Martin Brooks was born in 1929 in Detroit, not in the Jim Crow South where he spent most of his life, but a part of America that also was not a welcoming place for an American Indian.
Brooks, the oldest son of two amazing parents, Peter and Attie Mae Cummings Brooks, didn’t fret that the deck was stacked in opposition, and embarked on a lifetime of achievement, enhancing the lives of literally thousands of people he touched — figuratively and literally — during his journey.
Brooks’ resume was remarkable and lengthy.
He began his journey the old-fashioned way, by taking full advantage of educational opportunities, graduating as high school valedictorian and then earning his undergraduate, graduate, and medical degrees from his beloved University of Michigan, with which he had a lifetime love affair.
In 1958, Brooks and his wife moved their young family south and settled in Pembroke, joining his younger brothers, all high-achievers — Howard, a pharmacist for more than 50 years, David, the first Lumbee veterinarian, Paul, the former Lumbee tribal chairman, and the late Dalton, a well-respected pastor in Hoke County.
Brooks set up a medical practice, becoming only the second American Indian physician practicing in North Carolina, and for the first dozen years, was Pembroke’s only doctor, serving young, old and in between.
The stories, which were being told on social media following his death, are many and heartwarming, about a doctor who would treat anyone, regardless of their race or their ability to pay. He worked out of a store front on Main Street before opening a clinic on N.C. 711 beside his home, but much of his care was provided in the patient’s home.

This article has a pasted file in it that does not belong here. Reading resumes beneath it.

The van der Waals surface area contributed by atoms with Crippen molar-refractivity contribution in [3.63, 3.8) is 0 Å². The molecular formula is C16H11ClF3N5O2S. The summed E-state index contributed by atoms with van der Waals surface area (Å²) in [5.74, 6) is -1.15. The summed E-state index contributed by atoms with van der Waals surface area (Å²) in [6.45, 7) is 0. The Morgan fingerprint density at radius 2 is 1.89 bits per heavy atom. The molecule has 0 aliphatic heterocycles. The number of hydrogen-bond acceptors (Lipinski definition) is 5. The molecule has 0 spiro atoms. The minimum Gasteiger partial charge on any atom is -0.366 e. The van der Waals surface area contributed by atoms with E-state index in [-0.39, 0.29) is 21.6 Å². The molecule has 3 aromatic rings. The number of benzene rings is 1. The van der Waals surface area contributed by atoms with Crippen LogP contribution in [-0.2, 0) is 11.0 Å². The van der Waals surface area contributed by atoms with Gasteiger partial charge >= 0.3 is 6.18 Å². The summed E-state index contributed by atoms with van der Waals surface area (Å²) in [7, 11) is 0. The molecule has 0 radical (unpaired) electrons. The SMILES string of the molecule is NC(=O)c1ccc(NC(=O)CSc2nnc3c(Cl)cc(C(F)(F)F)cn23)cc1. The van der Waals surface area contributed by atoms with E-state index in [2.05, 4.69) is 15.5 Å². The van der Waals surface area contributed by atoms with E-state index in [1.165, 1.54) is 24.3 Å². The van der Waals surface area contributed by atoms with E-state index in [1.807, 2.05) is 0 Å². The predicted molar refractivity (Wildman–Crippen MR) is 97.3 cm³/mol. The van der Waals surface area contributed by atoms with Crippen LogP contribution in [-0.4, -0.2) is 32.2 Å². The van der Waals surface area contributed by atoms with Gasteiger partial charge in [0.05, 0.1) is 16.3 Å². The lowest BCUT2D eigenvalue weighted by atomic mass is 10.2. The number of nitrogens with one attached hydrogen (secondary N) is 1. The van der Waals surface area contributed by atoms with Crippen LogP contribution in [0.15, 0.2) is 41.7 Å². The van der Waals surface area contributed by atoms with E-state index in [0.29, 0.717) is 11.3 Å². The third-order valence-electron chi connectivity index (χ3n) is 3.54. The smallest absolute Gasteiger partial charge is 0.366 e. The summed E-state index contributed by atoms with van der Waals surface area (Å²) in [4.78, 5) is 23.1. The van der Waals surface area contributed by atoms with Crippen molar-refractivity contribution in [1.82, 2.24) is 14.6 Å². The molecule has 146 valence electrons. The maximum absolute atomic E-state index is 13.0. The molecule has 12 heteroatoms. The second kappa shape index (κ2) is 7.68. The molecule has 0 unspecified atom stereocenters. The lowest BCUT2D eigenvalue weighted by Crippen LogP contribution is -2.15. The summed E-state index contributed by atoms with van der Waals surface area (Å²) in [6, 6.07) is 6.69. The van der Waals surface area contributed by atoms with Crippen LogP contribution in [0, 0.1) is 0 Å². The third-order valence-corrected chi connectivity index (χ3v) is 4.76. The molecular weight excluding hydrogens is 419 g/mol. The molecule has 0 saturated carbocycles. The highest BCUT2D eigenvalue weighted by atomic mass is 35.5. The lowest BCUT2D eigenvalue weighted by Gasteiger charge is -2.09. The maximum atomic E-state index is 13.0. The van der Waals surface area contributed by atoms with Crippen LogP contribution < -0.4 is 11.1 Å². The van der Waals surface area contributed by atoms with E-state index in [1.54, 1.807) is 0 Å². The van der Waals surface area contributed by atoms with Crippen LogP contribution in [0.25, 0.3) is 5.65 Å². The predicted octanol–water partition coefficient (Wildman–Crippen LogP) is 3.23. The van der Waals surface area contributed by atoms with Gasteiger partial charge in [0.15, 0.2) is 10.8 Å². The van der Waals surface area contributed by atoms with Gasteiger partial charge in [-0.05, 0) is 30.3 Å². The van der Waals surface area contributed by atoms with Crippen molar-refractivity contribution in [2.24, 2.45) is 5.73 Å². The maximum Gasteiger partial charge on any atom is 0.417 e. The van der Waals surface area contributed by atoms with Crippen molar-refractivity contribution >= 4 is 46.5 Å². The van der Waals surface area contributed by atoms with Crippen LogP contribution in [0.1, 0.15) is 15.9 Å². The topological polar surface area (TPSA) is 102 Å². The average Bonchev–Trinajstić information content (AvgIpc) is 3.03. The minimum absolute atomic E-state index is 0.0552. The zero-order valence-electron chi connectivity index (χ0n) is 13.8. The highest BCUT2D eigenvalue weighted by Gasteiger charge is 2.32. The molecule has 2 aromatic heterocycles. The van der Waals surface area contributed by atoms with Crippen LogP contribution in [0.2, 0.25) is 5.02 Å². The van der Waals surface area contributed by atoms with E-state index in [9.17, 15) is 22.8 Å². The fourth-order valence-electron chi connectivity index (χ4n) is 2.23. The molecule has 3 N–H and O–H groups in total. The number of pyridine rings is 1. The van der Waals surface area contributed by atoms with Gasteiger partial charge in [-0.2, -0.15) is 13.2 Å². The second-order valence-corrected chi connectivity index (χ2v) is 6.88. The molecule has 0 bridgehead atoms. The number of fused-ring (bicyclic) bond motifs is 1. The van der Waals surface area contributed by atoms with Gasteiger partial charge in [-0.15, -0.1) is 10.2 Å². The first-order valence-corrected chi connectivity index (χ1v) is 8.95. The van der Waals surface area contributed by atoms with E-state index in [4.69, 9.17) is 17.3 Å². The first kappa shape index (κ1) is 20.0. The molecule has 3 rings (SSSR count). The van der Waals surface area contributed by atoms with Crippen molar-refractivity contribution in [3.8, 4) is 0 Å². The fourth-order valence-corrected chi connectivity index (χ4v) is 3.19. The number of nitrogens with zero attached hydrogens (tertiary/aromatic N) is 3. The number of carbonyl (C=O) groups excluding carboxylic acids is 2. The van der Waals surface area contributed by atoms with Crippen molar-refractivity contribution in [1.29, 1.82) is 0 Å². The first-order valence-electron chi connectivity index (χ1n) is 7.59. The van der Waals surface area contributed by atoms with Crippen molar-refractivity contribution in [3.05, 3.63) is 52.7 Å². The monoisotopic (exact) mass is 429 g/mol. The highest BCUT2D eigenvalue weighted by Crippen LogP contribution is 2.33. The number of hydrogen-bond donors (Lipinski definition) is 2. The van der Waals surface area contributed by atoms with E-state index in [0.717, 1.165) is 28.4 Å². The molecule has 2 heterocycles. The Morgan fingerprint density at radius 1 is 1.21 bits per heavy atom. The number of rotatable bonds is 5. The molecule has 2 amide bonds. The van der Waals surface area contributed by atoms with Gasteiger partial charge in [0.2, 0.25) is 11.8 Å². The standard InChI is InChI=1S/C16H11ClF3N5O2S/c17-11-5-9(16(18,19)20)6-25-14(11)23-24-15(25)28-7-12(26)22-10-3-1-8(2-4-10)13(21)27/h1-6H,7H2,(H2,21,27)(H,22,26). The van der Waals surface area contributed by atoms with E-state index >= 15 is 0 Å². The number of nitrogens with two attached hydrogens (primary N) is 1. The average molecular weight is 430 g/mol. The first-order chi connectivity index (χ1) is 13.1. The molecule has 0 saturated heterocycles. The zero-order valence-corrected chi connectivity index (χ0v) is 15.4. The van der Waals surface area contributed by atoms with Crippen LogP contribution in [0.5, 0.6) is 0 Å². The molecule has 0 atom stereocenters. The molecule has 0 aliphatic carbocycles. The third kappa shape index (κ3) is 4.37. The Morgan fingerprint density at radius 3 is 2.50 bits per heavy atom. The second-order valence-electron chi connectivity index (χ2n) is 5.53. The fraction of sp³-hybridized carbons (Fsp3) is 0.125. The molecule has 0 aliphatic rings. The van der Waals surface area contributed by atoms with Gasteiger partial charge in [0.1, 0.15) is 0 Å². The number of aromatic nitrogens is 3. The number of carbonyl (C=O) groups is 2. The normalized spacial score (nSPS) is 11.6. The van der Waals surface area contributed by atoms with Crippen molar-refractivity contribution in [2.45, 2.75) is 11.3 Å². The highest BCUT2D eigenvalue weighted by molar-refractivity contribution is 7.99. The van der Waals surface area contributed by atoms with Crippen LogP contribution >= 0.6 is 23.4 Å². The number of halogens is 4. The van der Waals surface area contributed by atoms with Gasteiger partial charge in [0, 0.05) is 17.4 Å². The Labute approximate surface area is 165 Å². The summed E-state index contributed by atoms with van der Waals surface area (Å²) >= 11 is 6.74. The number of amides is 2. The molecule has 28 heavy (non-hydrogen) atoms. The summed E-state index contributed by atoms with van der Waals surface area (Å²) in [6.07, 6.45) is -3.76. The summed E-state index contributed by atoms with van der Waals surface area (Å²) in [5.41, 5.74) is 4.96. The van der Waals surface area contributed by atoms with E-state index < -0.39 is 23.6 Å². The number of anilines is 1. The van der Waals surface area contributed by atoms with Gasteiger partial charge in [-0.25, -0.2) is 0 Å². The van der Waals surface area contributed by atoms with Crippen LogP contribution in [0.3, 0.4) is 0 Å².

Brooks was a pioneer, the first American Indian on the medical staff at Southeastern Regional Medical Center, and a doctor’s lounge there is named in his honor. He understood before most that addiction was more than human frailty, but was a disease, and he was a determined advocate for getting addicts the medical help they needed.
His medical contributions, which spanned seven decades, are iconic, but Brooks’ healing extended beyond medicine.
Brooks was instrumental in knocking down racial barriers that existed in Robeson County, where three races fought for control. It is not a stretch to say that Brooks helped pave the way for American Indians to have a firm hand on the steering wheel in a county in which they are the plurality.
Brooks was a giant on many fronts locally, at what is now The University of North Carolina at Pembroke, where he served as medical director of Student Health Services for a decade, and was a trustee. He helped launch Lumbee Bank, which has done so much for the economic health of the tribe, did more than his share on the civic scene, and was active and an inspiration in the church.
He was also a patriarch, the father of six children, grandchildren of 19 and great-grandchildren of 14 at the time of his death. Brooks embraced everyone as his family, always eager and willing to share a kind word and his wisdom, which was endless in supply.
Brooks’ remarkable journey ended last week after 88 years, and it was a blessing to those around him that he managed four score and eight years because he continued bestowing blessings upon others until the very end.
He will be badly missed by a county that he made better.